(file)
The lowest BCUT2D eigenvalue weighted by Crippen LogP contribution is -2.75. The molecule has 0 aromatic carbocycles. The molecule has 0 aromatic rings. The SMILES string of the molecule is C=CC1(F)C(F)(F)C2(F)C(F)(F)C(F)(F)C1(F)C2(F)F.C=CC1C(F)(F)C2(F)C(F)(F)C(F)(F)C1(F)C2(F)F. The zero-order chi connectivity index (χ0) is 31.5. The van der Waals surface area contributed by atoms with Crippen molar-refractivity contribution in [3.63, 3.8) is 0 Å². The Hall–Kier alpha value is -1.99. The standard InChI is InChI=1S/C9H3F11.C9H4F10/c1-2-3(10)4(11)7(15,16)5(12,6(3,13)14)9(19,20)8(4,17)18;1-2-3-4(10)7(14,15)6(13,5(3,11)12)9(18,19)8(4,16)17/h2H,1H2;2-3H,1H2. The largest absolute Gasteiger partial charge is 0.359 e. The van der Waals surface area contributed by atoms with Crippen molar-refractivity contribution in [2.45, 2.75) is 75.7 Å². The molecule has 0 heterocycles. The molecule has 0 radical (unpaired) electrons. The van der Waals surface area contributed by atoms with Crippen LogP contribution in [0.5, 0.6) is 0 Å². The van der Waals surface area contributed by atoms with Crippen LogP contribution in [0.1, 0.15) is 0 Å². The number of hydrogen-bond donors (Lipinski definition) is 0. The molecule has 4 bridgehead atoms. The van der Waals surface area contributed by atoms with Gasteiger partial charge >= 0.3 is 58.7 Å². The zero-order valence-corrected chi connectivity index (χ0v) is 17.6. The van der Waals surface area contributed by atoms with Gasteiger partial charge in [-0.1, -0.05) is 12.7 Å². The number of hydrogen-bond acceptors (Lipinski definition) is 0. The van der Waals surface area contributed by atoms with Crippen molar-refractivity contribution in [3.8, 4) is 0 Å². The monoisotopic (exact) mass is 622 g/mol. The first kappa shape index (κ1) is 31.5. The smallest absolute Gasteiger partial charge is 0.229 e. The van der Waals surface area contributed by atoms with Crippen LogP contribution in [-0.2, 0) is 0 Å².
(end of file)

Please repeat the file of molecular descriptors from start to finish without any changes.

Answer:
The lowest BCUT2D eigenvalue weighted by Crippen LogP contribution is -2.75. The molecule has 0 aromatic carbocycles. The molecule has 0 aromatic rings. The SMILES string of the molecule is C=CC1(F)C(F)(F)C2(F)C(F)(F)C(F)(F)C1(F)C2(F)F.C=CC1C(F)(F)C2(F)C(F)(F)C(F)(F)C1(F)C2(F)F. The zero-order chi connectivity index (χ0) is 31.5. The van der Waals surface area contributed by atoms with Crippen molar-refractivity contribution in [3.63, 3.8) is 0 Å². The Hall–Kier alpha value is -1.99. The standard InChI is InChI=1S/C9H3F11.C9H4F10/c1-2-3(10)4(11)7(15,16)5(12,6(3,13)14)9(19,20)8(4,17)18;1-2-3-4(10)7(14,15)6(13,5(3,11)12)9(18,19)8(4,16)17/h2H,1H2;2-3H,1H2. The largest absolute Gasteiger partial charge is 0.359 e. The van der Waals surface area contributed by atoms with Crippen molar-refractivity contribution in [2.45, 2.75) is 75.7 Å². The molecule has 0 heterocycles. The molecule has 0 radical (unpaired) electrons. The van der Waals surface area contributed by atoms with Crippen LogP contribution in [0.5, 0.6) is 0 Å². The van der Waals surface area contributed by atoms with Crippen LogP contribution in [0.1, 0.15) is 0 Å². The number of hydrogen-bond donors (Lipinski definition) is 0. The molecule has 4 bridgehead atoms. The van der Waals surface area contributed by atoms with Gasteiger partial charge >= 0.3 is 58.7 Å². The zero-order valence-corrected chi connectivity index (χ0v) is 17.6. The van der Waals surface area contributed by atoms with Gasteiger partial charge in [-0.1, -0.05) is 12.7 Å². The number of hydrogen-bond acceptors (Lipinski definition) is 0. The van der Waals surface area contributed by atoms with Crippen molar-refractivity contribution in [3.8, 4) is 0 Å². The monoisotopic (exact) mass is 622 g/mol. The first kappa shape index (κ1) is 31.5. The smallest absolute Gasteiger partial charge is 0.229 e. The van der Waals surface area contributed by atoms with Crippen LogP contribution in [-0.2, 0) is 0 Å².